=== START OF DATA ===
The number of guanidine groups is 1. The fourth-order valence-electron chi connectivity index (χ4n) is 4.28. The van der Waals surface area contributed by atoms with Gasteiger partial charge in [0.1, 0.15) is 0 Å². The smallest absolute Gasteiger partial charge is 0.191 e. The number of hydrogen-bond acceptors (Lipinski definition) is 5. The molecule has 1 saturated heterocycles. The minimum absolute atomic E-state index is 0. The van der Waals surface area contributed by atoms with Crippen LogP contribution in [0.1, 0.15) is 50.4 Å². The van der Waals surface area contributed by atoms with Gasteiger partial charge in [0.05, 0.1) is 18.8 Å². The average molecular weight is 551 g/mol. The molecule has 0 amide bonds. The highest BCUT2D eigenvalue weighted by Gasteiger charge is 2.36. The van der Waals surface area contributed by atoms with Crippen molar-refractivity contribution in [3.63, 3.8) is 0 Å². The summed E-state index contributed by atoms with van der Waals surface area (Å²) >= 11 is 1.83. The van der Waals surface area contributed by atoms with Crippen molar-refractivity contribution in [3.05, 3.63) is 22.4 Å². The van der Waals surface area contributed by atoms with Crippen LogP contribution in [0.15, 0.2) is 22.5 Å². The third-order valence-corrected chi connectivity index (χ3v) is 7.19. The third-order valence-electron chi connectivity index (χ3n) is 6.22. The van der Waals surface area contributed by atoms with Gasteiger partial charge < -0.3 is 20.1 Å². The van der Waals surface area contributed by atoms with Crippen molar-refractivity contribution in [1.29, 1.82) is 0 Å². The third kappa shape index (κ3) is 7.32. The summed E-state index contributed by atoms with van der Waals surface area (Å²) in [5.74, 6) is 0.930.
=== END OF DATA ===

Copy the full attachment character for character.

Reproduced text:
The number of guanidine groups is 1. The fourth-order valence-electron chi connectivity index (χ4n) is 4.28. The van der Waals surface area contributed by atoms with Gasteiger partial charge in [0.1, 0.15) is 0 Å². The smallest absolute Gasteiger partial charge is 0.191 e. The number of hydrogen-bond acceptors (Lipinski definition) is 5. The molecule has 1 saturated heterocycles. The minimum absolute atomic E-state index is 0. The van der Waals surface area contributed by atoms with Crippen LogP contribution in [0.1, 0.15) is 50.4 Å². The van der Waals surface area contributed by atoms with Gasteiger partial charge in [0.05, 0.1) is 18.8 Å². The average molecular weight is 551 g/mol. The molecule has 0 amide bonds. The highest BCUT2D eigenvalue weighted by Gasteiger charge is 2.36. The van der Waals surface area contributed by atoms with Crippen molar-refractivity contribution in [3.63, 3.8) is 0 Å². The summed E-state index contributed by atoms with van der Waals surface area (Å²) >= 11 is 1.83. The van der Waals surface area contributed by atoms with Crippen molar-refractivity contribution in [3.05, 3.63) is 22.4 Å². The van der Waals surface area contributed by atoms with Crippen LogP contribution in [0.15, 0.2) is 22.5 Å². The third-order valence-corrected chi connectivity index (χ3v) is 7.19. The third-order valence-electron chi connectivity index (χ3n) is 6.22. The van der Waals surface area contributed by atoms with Gasteiger partial charge < -0.3 is 20.1 Å². The van der Waals surface area contributed by atoms with Crippen molar-refractivity contribution in [1.29, 1.82) is 0 Å². The third kappa shape index (κ3) is 7.32. The summed E-state index contributed by atoms with van der Waals surface area (Å²) in [5.74, 6) is 0.930.